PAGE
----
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SALT LAKE CITY -- The governor's office is wasting no time trying to determine whether a supposed illegal immigrant list originated in a state database.
Law enforcement and Utah media received copies of the list Monday. Computer experts were working Wednesday to cross-check the list with various databases.
The state of Utah is a very high-tech state. We understand these databases pretty well, so we'll be able to have an answer in the very short future of whether we think it came from the state or not.
"We're closing in on different possibilities even now," the governor's chief of staff Jason Perry told KSL's Doug Wright Show. "The state of Utah is a very high-tech state. We understand these databases pretty well, so we'll be able to have an answer in the very short future of whether we think it came from the state or not."
Perry says Gov. Gary Herbert is receiving hourly updates from his director of technology services.
"If it did come from a state database, we're going to know it," Perry said. "If that's what happened, then we will take some corrective action immediately through the attorney general's office."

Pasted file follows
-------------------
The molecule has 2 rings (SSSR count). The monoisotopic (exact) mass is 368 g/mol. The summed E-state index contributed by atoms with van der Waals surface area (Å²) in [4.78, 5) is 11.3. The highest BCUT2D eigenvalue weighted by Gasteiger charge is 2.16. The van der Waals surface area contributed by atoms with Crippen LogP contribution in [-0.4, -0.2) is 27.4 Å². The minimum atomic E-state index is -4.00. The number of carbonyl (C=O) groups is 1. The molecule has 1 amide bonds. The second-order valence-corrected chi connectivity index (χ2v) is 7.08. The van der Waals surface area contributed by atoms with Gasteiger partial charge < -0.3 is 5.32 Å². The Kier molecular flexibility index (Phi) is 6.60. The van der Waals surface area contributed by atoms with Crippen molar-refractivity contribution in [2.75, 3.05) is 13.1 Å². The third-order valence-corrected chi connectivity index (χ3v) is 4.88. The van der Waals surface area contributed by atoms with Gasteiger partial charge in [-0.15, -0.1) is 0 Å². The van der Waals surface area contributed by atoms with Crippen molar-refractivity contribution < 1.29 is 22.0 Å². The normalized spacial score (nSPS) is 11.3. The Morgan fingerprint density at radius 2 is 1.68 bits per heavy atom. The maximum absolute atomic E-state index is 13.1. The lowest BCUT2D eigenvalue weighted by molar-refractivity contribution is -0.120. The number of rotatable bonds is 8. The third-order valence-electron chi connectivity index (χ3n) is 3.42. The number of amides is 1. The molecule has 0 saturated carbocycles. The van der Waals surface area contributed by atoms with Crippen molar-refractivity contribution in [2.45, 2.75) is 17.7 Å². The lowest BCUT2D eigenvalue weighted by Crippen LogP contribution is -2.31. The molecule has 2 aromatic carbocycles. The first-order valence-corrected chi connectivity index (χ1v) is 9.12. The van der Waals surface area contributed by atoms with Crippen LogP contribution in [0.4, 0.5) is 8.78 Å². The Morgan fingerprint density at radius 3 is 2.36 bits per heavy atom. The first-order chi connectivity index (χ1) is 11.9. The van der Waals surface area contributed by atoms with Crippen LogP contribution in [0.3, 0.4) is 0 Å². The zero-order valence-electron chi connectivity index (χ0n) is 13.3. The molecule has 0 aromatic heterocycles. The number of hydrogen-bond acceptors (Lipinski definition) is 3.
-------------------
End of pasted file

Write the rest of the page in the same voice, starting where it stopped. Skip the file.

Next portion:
Perry says if the information did come from a database, several laws could have been broken and there could be a possibility of harassment claims down the road.
In fact, legal experts say those responsible could face legal trouble on several fronts, including a lawsuit from anyone misidentified as an illegal immigrant.
"They could have a claim for defamation because someone has made false statements about them," said Emily Chiang, a civil rights attorney. "They're private people and the statements, if you can prove that they're false, you might have a damages claim against whoever sent the letter."
"The easiest thing to solve all of this, these people who seem to be concerned about identifying people who are breaking the law, they should identify themselves and tell us whether or not they broke the law," said attorney general spokesperson Paul Murphy.
To take information from restricted government databases could violate privacy and government records laws. Federal law bans government from singling out a specific group for bad treatment.
In theory, it's possible this could be a federal civil rights case, particularly if anyone on the list were harmed. But much would be hinged on whether the person or people responsible for the list are gathering this information on their own, observing others in their own community.
"I think there's a big difference in the eyes of law between whether it's that sort of person or whether it's a government employee," said Chiang. "I think a lot turns on that."
The list of 1,300 names was circulated by an anonymous group to news and police organizations earlier this week. It included addresses, phone numbers, Social Security numbers and even due dates of supposed illegal immigrants. The group made demands that the people on the list be deported immediately.
Several people on the list that were contacted by KSL said they are legal immigrants.